“The wipers don’t work and the horn don’t blow but there ain’t nothing wrong with the radio.”
— Aaron Tippin
We are not fancy people. I know this comes as absolutely no surprise to anyone who reads this column regularly — or at all. As a result of being decidedly unfancy, we haven’t even had a car payment for more than a decade. In fact, our newest vehicle is well over 11 years ago.
Our oldest vehicle turned 21 this year —so proud! Sure, the frame is wonky, the bumper is twisted, and the passenger side door doesn’t open at all. On the other hand, the window is always open about 3 inches. Rain, snow, sleet or hail, that window remains steadfastly open. The horn really does not blow. If I want to get someone’s attention, I guess I just have to yell and wave. The air conditioning and radio work, and it always starts right up though.
Six months ago, we went hog wild and decided that I, being of sound mind and body, needed a new(er) vehicle. I could win the lottery and would still buy a used car, so rest assured I don’t do brand new.
We found a gently used, late model vehicle that would meet our needs. My needs being I want a rolling living room on wheels. Mr. Wonderful is all about traction. So, a big vehicle with four-wheel drive is a must for him. We do live up an almost impassable country lane (by design).
I felt pretty fancy, I can tell you. That lasted for exactly five months until we started having problems. By problems I mean the vehicle started acting crazy. A little wrench would appear on the dash, and it would not go over 35 mph or so. I’m no mechanic but it seemed like a cry for help. So that was fun.
We took it to the dealer as one does when they are being fancy. In the past, all our vehicles were repaired by Mr. Wonderful in the garage. Going somewhere official to have things officially inspected was very new. Is this how other people live?
They called quickly. The good news: the problem was covered under warranty. The bad news? Due to COVID, they had no earthly idea when they could get the part. I have no idea if and when the correct part may arrive. I am enjoying driving the dealership’s loaner vehicle, but I feel at some point, I’m supposed to have my own vehicle back? Probably? I mean isn’t that how these things work?
Back to old faithful
In the meantime for the week or so before I received a loaner vehicle, I resorted to driving the oldest vehicle in our fleet. That circa 1999 beauty with the permanently closed door and the permanently open window. She isn’t fancy, but she gets you there.
Meanwhile, because when we break tradition we go big, BoyWonder also found himself in need of a newer vehicle. His first-ever such purchase. He’s a big boy now with college and internships and a job. In the midst of a three-hour commute, the 17-year-old vehicle he was driving finally gave up the ghost. Fortunately, it did so on a slow curve on a quiet highway.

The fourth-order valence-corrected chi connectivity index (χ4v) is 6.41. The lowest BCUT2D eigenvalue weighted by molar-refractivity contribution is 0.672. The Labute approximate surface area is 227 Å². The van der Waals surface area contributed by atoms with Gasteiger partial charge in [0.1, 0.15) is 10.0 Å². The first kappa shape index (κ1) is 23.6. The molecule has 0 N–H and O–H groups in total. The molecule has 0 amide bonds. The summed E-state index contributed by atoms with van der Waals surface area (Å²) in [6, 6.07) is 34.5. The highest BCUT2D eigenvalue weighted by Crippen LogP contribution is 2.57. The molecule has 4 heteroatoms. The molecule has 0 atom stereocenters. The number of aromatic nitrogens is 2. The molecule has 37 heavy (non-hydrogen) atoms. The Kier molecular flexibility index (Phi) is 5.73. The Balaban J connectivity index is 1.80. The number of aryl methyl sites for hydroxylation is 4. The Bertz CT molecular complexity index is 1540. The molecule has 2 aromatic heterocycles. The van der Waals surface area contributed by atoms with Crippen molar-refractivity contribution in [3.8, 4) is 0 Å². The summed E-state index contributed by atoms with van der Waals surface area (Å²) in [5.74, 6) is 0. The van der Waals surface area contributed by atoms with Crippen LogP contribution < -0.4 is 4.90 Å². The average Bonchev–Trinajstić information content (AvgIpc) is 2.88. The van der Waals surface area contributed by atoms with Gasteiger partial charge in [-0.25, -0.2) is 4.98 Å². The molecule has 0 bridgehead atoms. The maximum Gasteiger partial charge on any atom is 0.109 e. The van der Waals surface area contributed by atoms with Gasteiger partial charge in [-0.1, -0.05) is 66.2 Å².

Dear Honda, thank you. We knew before the tow truck arrived that the vehicle would not be saved. We scrapped the car, he grabbed that old 1999 truck, and headed off car shopping. He found something perfect for him. Sporty but solid, a standard shift, late model in wonderful shape.
He owned it less than a month when someone backed into it, because of course, they did. The entire front end was mangled, but the people inside it were safe — which is what matters after all.
While we awaited word on repair, he came home to retrieve, you guessed it, old trusty — rusty — 99. She’s rolling on nearly 300,000 miles. Still battered. Still bent. Still starts up. Keeper.
Many times I have suggested it was time to get rid of that old truck. More times than I can count, it has come in handy after all. This is the point where I can and should say they just don’t make ’em like they used to.
Dear 2020, I believe I was promised flying cars. I did not sign up for this. It’s ironic that in our quest for newer, better and fancy, we keep coming back to the tried and true —whether by choice or default.
BoyWonder expressed some concern that he would be parking in the big city with a window that didn’t close all the way. I assured him it was fine because the passenger door that window is attached to doesn’t open — ever. It’s a balance. She’s a keeper — a well-ventilated keeper.
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